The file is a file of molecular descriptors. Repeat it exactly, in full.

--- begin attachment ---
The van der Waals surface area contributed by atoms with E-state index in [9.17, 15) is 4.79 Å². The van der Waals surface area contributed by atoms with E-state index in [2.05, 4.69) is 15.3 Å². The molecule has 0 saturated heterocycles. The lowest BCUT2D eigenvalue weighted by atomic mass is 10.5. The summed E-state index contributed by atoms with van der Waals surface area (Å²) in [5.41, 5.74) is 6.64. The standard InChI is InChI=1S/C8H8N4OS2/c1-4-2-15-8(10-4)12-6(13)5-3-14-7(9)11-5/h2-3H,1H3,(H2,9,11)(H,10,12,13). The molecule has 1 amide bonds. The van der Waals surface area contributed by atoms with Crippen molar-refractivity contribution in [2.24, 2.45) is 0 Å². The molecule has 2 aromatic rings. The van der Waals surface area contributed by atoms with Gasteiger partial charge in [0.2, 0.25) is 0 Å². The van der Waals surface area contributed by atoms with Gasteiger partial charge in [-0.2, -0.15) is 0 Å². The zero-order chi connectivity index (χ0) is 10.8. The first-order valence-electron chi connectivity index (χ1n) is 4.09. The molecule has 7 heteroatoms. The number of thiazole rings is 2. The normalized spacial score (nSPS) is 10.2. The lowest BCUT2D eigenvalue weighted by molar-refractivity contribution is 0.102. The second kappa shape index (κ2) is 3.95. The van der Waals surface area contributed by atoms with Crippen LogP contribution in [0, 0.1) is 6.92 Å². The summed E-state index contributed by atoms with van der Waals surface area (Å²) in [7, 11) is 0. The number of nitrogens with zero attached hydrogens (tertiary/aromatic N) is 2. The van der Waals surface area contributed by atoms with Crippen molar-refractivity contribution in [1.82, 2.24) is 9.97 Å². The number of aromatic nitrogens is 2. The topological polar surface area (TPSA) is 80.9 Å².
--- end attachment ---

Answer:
The van der Waals surface area contributed by atoms with E-state index in [9.17, 15) is 4.79 Å². The van der Waals surface area contributed by atoms with E-state index in [2.05, 4.69) is 15.3 Å². The molecule has 0 saturated heterocycles. The lowest BCUT2D eigenvalue weighted by atomic mass is 10.5. The summed E-state index contributed by atoms with van der Waals surface area (Å²) in [5.41, 5.74) is 6.64. The standard InChI is InChI=1S/C8H8N4OS2/c1-4-2-15-8(10-4)12-6(13)5-3-14-7(9)11-5/h2-3H,1H3,(H2,9,11)(H,10,12,13). The molecule has 1 amide bonds. The van der Waals surface area contributed by atoms with Crippen molar-refractivity contribution in [2.24, 2.45) is 0 Å². The molecule has 2 aromatic rings. The van der Waals surface area contributed by atoms with Gasteiger partial charge in [0.2, 0.25) is 0 Å². The van der Waals surface area contributed by atoms with Gasteiger partial charge in [-0.2, -0.15) is 0 Å². The zero-order chi connectivity index (χ0) is 10.8. The first-order valence-electron chi connectivity index (χ1n) is 4.09. The molecule has 7 heteroatoms. The number of thiazole rings is 2. The normalized spacial score (nSPS) is 10.2. The lowest BCUT2D eigenvalue weighted by molar-refractivity contribution is 0.102. The second kappa shape index (κ2) is 3.95. The van der Waals surface area contributed by atoms with Crippen LogP contribution in [0, 0.1) is 6.92 Å². The summed E-state index contributed by atoms with van der Waals surface area (Å²) in [7, 11) is 0. The number of nitrogens with zero attached hydrogens (tertiary/aromatic N) is 2. The van der Waals surface area contributed by atoms with Crippen molar-refractivity contribution in [1.82, 2.24) is 9.97 Å². The number of aromatic nitrogens is 2. The topological polar surface area (TPSA) is 80.9 Å².